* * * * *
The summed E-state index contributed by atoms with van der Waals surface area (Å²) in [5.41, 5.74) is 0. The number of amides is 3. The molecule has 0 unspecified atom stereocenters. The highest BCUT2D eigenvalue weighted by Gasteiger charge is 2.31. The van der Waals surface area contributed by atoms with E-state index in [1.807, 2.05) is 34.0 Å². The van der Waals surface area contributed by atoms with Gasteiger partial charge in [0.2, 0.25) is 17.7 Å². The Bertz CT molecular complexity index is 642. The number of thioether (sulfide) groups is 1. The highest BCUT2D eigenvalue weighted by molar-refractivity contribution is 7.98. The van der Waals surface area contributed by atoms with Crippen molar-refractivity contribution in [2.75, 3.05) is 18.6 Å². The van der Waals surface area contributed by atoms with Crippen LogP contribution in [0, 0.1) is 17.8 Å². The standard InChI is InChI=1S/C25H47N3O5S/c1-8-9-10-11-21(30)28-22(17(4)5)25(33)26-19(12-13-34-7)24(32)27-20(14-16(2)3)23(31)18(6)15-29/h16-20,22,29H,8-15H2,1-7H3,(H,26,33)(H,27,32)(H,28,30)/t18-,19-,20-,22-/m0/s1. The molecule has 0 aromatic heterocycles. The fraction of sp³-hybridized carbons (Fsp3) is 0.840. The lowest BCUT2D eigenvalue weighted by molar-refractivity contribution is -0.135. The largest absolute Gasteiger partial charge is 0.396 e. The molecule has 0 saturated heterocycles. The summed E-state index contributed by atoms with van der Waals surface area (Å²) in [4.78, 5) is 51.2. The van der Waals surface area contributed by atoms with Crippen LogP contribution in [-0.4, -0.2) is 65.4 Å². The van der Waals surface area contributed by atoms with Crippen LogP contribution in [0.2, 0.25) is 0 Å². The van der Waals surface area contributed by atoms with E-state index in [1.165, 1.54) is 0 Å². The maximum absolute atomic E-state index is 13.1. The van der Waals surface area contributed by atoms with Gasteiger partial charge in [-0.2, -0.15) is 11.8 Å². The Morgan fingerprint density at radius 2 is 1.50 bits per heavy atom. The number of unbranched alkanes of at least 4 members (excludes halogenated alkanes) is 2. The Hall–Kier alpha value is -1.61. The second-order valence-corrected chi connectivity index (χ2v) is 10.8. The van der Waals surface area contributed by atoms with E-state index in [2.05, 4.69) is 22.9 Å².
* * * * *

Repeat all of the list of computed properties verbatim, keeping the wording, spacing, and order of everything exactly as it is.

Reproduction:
The summed E-state index contributed by atoms with van der Waals surface area (Å²) in [5.41, 5.74) is 0. The number of amides is 3. The molecule has 0 unspecified atom stereocenters. The highest BCUT2D eigenvalue weighted by Gasteiger charge is 2.31. The van der Waals surface area contributed by atoms with E-state index in [1.807, 2.05) is 34.0 Å². The van der Waals surface area contributed by atoms with Gasteiger partial charge in [0.2, 0.25) is 17.7 Å². The Bertz CT molecular complexity index is 642. The number of thioether (sulfide) groups is 1. The highest BCUT2D eigenvalue weighted by molar-refractivity contribution is 7.98. The van der Waals surface area contributed by atoms with Crippen molar-refractivity contribution in [2.75, 3.05) is 18.6 Å². The van der Waals surface area contributed by atoms with Crippen LogP contribution in [0, 0.1) is 17.8 Å². The standard InChI is InChI=1S/C25H47N3O5S/c1-8-9-10-11-21(30)28-22(17(4)5)25(33)26-19(12-13-34-7)24(32)27-20(14-16(2)3)23(31)18(6)15-29/h16-20,22,29H,8-15H2,1-7H3,(H,26,33)(H,27,32)(H,28,30)/t18-,19-,20-,22-/m0/s1. The molecule has 0 aromatic heterocycles. The fraction of sp³-hybridized carbons (Fsp3) is 0.840. The lowest BCUT2D eigenvalue weighted by molar-refractivity contribution is -0.135. The largest absolute Gasteiger partial charge is 0.396 e. The molecule has 0 saturated heterocycles. The summed E-state index contributed by atoms with van der Waals surface area (Å²) in [4.78, 5) is 51.2. The van der Waals surface area contributed by atoms with Crippen LogP contribution in [-0.4, -0.2) is 65.4 Å². The van der Waals surface area contributed by atoms with Crippen LogP contribution in [0.2, 0.25) is 0 Å². The van der Waals surface area contributed by atoms with E-state index in [1.165, 1.54) is 0 Å². The maximum absolute atomic E-state index is 13.1. The van der Waals surface area contributed by atoms with Gasteiger partial charge in [-0.2, -0.15) is 11.8 Å². The Morgan fingerprint density at radius 2 is 1.50 bits per heavy atom. The number of unbranched alkanes of at least 4 members (excludes halogenated alkanes) is 2. The Hall–Kier alpha value is -1.61. The second-order valence-corrected chi connectivity index (χ2v) is 10.8. The van der Waals surface area contributed by atoms with E-state index in [2.05, 4.69) is 22.9 Å².